High School Wall of Honor
Matthew Dale Eckerman
Class of 1914
Killed in Action; November 10, 1918
|Research done by Rick Nehrling, class of 1963 and Claradell Shedd, class of 1953..|
regarding the 351st Infantry Regiment, 88th Divison in Alsace:
The daily grind of drill, of instruction, of target practice, of the many seemingly trifling things that go to instill discipline and training were cheerfully carried out. Our time was short. France was calling for assistance and our orders were to train the men quickly, to get them in shape in the shortest possible time.
We worked with them for three months, then came orders from Washington to send these thousands of men elsewhere. The calls were so urgent, our men had acquired their training so quickly, that it was evident the inspectors had recommended that they be transferred to France, so a thousand of the men were sent here, two thousand there.
To one division at Atlanta we sent over four thousand men whom we had trained. Our division and this regiment were reduced very, very materially, but immediately the vacancies were filled up with a similar lot of men. The next contingent came from this state, the Dakotas, Minnesota, Nebraska, and a few from Illinois. Then the grind commenced again.
The younger officers who did not have much experience at first were better fitted by this time, and the second contingent were put through the training period more effectively. The division during the first seven months lost over forty-eight thousand men by transferring them to outgoing divisions, and I happen to have the records of the battle losses of five of these divisions. They were forty thousand five hundred and eight men. We were again filled up, but our officers were becoming discouraged, due to the fear that we might never get across.
In July, 1918, however, orders came for the division to go to France. I do not know the percentage of men in this particular regiment who had over three months' training, but the division as a whole had eight thousand men of over three months' training, thirteen thousand between one and three months, and six thousand with less than one month's training.
Conscious of its power and its ability to render the highest service, the regiment went across, landing in France in the early days of September and continuing its training there where it was in touch with actual war conditions. We lacked considerable equipment, but it was later supplied, and in less than a month from our landing the regiment was sent to the front line trenches, there to meet the enemy it had been training to meet while here at Camp Dodge and overseas; but unfortunately we were met at the outset by a more insidious enemy, one for which our training was useless.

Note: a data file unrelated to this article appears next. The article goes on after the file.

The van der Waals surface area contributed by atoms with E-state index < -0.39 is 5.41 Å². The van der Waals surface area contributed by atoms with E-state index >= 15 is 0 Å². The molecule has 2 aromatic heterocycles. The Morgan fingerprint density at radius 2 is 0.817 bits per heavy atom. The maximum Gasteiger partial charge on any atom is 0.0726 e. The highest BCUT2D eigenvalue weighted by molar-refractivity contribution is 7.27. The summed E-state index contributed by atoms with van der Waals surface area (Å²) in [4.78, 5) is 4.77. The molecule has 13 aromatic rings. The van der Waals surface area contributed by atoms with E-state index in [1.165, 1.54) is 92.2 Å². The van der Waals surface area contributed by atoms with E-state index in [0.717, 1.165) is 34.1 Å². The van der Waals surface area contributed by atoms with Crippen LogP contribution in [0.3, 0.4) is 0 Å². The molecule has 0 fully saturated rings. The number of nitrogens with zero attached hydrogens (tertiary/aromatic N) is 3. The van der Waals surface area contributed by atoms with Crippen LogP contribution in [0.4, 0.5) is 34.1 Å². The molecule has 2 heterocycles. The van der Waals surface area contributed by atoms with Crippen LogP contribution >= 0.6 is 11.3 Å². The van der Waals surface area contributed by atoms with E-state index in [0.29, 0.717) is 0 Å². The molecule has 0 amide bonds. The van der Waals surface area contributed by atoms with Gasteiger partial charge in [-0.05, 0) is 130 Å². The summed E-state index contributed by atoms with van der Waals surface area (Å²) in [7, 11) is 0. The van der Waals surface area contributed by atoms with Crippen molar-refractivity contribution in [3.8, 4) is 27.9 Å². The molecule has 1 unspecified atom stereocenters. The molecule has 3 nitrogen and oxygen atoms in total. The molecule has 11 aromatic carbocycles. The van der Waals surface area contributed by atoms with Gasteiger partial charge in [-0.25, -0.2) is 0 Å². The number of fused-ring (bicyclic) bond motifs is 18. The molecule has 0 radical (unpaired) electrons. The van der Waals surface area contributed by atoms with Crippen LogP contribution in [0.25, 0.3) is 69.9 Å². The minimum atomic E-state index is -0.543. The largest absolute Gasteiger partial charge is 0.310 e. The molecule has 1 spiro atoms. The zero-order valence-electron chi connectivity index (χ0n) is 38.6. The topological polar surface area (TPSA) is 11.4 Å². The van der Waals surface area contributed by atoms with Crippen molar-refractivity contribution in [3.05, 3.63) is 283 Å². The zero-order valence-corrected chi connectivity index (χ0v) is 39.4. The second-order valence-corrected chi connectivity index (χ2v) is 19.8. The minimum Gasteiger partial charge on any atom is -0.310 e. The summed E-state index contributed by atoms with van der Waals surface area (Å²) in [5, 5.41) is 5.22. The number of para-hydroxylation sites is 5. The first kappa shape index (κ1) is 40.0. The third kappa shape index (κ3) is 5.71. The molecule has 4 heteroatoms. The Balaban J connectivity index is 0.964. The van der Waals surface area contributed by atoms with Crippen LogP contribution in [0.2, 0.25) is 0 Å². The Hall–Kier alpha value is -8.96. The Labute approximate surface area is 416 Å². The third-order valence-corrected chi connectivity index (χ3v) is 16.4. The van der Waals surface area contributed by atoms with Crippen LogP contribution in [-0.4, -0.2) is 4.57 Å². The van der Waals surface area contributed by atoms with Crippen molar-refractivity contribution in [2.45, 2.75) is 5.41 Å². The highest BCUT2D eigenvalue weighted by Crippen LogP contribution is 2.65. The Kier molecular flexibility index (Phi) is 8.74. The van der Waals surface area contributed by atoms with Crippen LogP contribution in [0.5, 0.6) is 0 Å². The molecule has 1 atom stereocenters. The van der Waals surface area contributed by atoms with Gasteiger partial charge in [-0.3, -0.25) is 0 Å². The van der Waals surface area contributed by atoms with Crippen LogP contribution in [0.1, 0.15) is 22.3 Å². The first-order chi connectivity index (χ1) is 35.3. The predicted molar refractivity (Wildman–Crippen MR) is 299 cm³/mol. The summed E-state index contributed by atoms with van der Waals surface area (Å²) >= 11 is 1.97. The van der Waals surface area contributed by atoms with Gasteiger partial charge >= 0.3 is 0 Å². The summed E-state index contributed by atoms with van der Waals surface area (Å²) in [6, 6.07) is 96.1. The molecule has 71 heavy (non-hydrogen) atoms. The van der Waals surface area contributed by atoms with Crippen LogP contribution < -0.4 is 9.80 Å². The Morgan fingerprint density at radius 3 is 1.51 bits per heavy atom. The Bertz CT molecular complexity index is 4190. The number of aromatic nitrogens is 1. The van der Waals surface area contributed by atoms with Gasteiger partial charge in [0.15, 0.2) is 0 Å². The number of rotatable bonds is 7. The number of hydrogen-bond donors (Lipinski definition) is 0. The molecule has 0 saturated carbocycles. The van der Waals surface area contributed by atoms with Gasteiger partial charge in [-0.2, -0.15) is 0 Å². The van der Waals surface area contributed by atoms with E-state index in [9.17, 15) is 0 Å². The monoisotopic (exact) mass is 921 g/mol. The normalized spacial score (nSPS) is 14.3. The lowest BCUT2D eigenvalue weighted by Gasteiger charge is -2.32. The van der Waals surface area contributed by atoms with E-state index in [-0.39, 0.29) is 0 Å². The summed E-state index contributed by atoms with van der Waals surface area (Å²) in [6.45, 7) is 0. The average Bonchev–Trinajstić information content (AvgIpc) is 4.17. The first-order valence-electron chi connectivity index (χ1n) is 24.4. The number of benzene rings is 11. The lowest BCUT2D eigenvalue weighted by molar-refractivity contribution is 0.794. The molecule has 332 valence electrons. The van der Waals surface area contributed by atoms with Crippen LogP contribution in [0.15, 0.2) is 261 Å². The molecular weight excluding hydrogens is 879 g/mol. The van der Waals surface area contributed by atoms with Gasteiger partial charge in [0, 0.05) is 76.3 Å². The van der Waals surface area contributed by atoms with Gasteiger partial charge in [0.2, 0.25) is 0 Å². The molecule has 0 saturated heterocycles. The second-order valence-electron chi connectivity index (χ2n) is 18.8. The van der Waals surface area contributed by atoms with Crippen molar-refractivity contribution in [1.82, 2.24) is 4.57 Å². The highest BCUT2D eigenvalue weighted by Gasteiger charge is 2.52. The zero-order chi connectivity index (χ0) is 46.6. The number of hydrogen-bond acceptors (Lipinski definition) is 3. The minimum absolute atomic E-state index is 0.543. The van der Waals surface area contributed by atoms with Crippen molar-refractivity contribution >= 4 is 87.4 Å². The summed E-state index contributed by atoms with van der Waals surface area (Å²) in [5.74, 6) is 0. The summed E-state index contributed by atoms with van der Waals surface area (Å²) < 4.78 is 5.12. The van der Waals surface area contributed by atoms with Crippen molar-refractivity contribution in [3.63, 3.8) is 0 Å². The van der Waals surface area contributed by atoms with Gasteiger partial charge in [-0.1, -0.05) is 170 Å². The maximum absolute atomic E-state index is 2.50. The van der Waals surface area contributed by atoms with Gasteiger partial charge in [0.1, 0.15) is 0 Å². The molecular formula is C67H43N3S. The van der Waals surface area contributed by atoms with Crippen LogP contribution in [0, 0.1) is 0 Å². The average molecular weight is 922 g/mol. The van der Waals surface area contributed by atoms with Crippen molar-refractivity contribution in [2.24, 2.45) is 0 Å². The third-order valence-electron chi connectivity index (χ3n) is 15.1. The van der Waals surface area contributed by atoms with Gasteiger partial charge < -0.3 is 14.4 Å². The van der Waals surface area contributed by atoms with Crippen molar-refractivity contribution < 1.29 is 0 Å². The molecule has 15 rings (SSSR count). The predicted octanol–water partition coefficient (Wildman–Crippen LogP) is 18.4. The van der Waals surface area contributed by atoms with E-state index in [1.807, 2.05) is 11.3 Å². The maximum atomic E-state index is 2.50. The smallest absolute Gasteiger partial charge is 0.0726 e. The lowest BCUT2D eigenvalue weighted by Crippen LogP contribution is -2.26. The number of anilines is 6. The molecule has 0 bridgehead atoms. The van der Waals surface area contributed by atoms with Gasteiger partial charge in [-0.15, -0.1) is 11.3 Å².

I refer to Spanish influenza. In the division we had over seven thousand cases, but, thanks to the devotion of our medical officers and nurses, our total loss was only slightly over four hundred men; greater, however, than our battle casualties.
While still much depleted by sickness, the brigade was directed to take over the front line trenches in the Alsace sector from a French division. As the Three hundred and fifty-first appeared to the commanding general to be better prepared to take over these trenches than the other Regiment of the brigade, two hundred men were immediately sent from it to serve with and assist the French troops and get the benefit of their experience; later the entire sub-sector was taken over by this regiment, it being relieved later by the Three hundred and fifty-second.
The easiest thing in war is to get men killed; the hardest is to get results and not suffer casualties. An incident which occurred in connection with an American brigade which preceded ours impressed me as a soldier more than any other one thing in a long career. That American brigade was subjected to a German gas attack and over two hundred men suffered from its effects.
They were brought back to our sector. There was a French hospital there and these men were taken to that hospital and thence day by day were carried to the military cemetery. It was a very sad and a very impressive sight, so much so that the brigade commander called his officers together and said in effect: "These are avoidable casualties. You are to see that every officer and enlisted man is thoroughly qualified in the use of the gas mask, which alone affords complete safety.
We cannot avoid casualties by bullets and high explosive shells, but we can avoid them from gas." The discipline of this regiment was such that when it did go as a body into the line, not one man lost his life from gas. Not one of our men "went west" through being subjected to gas poisoning, although we had the same experience in a gas attack as the previous brigade which I mentioned.
The colonel of this regiment told me that one of his men had a gas shell explode so near him as to wound his foot and have the liquid mustard splash on his forehead, and yet, although burned, he got his mask on before the fumes could reach him.
The one hundred and ten casualties of the regiment were almost all from flu, a few from bullets or shell fire, and none from gas; and yet, all who "went west" died soldiers' deaths as truly as though they had been classed as battle casualties. I relate this to show how the study and the work and the energy of these young officers and men were instrumental in preventing loss of life. Our losses would otherwise have been very much greater.
|Deceased: WWI, November 10, 1918|
|Music: "Oh, How I Hate to Get Up in the Morning"|
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